Marriage has been shown, through research, to be an unending source of joy, a Harvard professor said at an Australian conference this week.
But introduce children into the relationship and that joy may plummet, according to a report from the Australian Associated Press.
"Figures show that married people are in almost every way happier than unmarried people — whether they are single, divorced, cohabiting," Harvard University psychology professor Daniel Gilbert told the Happiness and its Causes conference in Sydney.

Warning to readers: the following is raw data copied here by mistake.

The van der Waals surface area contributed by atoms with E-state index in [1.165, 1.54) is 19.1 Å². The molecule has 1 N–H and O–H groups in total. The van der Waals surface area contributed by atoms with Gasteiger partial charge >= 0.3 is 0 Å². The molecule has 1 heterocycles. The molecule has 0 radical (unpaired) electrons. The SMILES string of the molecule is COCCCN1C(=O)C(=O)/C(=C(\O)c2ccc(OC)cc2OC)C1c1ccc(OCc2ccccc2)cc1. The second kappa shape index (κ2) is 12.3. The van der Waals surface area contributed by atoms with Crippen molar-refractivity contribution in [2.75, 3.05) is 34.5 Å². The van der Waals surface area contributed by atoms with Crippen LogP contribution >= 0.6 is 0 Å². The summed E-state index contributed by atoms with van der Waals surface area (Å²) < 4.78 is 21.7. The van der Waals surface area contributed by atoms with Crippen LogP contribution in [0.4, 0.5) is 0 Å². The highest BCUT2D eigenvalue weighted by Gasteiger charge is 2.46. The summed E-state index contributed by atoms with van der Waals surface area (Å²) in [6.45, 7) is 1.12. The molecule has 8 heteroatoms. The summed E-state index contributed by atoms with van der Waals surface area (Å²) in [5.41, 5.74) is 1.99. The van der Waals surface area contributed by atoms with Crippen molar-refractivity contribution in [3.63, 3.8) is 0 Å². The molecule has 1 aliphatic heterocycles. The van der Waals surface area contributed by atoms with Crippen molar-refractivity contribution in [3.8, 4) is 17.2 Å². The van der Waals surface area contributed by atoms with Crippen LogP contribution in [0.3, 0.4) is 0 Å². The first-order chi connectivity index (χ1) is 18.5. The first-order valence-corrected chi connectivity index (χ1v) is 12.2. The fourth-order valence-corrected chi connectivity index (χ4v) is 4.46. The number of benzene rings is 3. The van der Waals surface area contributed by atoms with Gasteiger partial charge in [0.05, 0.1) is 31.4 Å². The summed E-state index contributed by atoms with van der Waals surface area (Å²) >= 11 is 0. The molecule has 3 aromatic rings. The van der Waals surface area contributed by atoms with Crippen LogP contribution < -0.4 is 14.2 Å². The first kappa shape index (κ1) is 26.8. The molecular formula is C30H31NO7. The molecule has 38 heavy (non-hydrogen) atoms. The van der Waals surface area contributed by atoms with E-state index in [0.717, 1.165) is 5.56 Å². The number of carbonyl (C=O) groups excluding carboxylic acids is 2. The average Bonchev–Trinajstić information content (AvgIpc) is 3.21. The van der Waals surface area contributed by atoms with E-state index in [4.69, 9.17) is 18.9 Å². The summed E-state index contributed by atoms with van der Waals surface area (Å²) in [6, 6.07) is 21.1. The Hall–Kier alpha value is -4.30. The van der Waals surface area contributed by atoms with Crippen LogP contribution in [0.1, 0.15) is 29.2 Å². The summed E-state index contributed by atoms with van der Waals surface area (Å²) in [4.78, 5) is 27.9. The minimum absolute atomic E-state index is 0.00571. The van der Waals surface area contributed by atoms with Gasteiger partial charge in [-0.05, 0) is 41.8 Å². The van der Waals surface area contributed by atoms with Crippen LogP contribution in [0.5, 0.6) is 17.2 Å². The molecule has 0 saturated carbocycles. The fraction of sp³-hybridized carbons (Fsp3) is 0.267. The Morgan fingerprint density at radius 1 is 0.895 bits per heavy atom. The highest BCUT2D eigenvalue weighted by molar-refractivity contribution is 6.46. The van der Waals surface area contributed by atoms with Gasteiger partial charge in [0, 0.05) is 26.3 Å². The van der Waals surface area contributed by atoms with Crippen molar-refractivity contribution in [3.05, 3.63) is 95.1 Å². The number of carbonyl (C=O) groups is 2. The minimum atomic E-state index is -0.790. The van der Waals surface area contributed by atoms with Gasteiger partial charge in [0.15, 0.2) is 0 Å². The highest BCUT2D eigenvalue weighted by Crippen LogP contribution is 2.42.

"Married people live longer, married people earn more money per capita, married people have more sex and enjoy it more," AAP quoted Gilbert as saying.
But, despite the belief that children are the apples of our eyes, they actually can have a negative influence on marriages, according to the report. And more kids equals more sadness, Gilbert said.
U.S. and European studies show that married couples’ happiness spikes when they're expecting a baby but once that baby arrives, it plummets.
And forget about empty nest syndrome. The low point comes when children are between the ages of 12 and 16 and happiness only starts to recover once they fly the coop, Gilbert said.